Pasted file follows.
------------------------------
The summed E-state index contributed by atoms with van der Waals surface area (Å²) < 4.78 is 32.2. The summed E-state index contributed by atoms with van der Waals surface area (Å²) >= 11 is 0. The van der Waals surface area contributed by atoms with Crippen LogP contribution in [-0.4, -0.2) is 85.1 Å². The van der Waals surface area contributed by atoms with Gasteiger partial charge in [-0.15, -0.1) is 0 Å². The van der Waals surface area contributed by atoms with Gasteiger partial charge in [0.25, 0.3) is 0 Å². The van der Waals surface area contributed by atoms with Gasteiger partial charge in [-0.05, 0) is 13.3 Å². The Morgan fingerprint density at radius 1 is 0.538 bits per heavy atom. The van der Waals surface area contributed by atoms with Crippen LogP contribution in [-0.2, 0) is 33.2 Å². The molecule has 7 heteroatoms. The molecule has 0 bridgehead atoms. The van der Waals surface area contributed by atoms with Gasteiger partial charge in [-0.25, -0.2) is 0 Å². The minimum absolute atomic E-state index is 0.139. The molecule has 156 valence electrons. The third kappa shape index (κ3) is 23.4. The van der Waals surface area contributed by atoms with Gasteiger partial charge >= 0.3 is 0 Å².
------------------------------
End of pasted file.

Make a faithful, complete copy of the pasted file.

The summed E-state index contributed by atoms with van der Waals surface area (Å²) < 4.78 is 32.2. The summed E-state index contributed by atoms with van der Waals surface area (Å²) >= 11 is 0. The van der Waals surface area contributed by atoms with Crippen LogP contribution in [-0.4, -0.2) is 85.1 Å². The van der Waals surface area contributed by atoms with Gasteiger partial charge in [-0.15, -0.1) is 0 Å². The van der Waals surface area contributed by atoms with Gasteiger partial charge in [0.25, 0.3) is 0 Å². The van der Waals surface area contributed by atoms with Gasteiger partial charge in [-0.05, 0) is 13.3 Å². The Morgan fingerprint density at radius 1 is 0.538 bits per heavy atom. The van der Waals surface area contributed by atoms with Crippen LogP contribution in [-0.2, 0) is 33.2 Å². The molecule has 7 heteroatoms. The molecule has 0 bridgehead atoms. The van der Waals surface area contributed by atoms with Gasteiger partial charge in [-0.25, -0.2) is 0 Å². The minimum absolute atomic E-state index is 0.139. The molecule has 156 valence electrons. The third kappa shape index (κ3) is 23.4. The van der Waals surface area contributed by atoms with Gasteiger partial charge >= 0.3 is 0 Å².